Why You Should Visit
At this 971-acre preserve, you can hike through 500 acres of old-growth forest and explore nearly four miles of undeveloped shoreline on the pristine waters of Tenderfoot, Roach, and Mirror lakes.
Northern Wisconsin: in Vilas County, northeast of Boulder Junction
For more information about the Guido Rahr, Sr. Tenderfoot Forest Reserve, call our Northwoods office at (715) 358-6305.
Why the Conservancy Selected This Site
The Tenderfoot acquisition is significant because it protects 500 acres of old-growth hemlock-hardwood forest--the largest remaining expanse of old-growth forest in private ownership in Wisconsin. The preserve also protects more than four miles of undeveloped shoreline on three wild lakes in northern Wisconsin.
Tenderfoot is a critical link in a network of public and private forest lands that make up the Border Lakes Area, which spans about 24,000 acres in Vilas County. The area harbors white pines up to 400 years old and includes wetlands, spring-fed ponds, many wild lakes and streams.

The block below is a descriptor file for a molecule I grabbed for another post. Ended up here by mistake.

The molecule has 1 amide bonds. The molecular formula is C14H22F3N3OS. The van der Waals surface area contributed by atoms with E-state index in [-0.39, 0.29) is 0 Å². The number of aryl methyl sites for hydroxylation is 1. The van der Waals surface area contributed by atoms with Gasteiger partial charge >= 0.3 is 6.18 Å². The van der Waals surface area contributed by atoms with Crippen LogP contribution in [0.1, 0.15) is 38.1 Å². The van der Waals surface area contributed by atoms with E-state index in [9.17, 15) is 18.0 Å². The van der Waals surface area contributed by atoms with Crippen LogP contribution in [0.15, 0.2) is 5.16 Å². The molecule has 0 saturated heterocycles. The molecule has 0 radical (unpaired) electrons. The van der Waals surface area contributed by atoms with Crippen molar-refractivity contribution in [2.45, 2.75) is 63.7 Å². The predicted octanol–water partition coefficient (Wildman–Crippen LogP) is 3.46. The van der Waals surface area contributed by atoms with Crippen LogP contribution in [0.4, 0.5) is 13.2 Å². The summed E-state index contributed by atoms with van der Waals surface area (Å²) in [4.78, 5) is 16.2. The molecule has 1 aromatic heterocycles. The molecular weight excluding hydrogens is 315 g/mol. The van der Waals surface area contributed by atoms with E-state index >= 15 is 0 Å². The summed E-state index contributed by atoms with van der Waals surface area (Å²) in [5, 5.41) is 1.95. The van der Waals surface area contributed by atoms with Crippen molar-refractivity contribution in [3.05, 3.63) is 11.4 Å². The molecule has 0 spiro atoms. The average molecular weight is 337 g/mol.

The Border Lakes Area is also the headwaters of the Presque Isle and Ontonagon rivers. The Tenderfoot property contributes surface water and groundwater to both rivers, whose watersheds cover more than 1.25 million acres in Wisconsin and Michigan. Management of the land will play an important role in protecting water quality in these two important rivers.
What the Conservancy Has Done/Is Doing
In October 2005, the Conservancy purchased the land from the Rahr family, which is originally from Manitowoc where they brewed beer and made malt for the beer industry. The family donated more than $1 million of the value of the land to the Conservancy in order to ensure that the property remains in its natural state for generations to come.
Prior to selling the land to the Conservancy, the Rahr family had owned and cared for it for more than 120 years. The preserve is named in honor of Guido Rahr, Sr., who served on the Wisconsin Conservation Commission for 23 years in the 1950s and 60s. During those years, his leadership and business experience were credited with making Wisconsin’s Conservation Department one of the most outstanding wildlife agencies in the nation.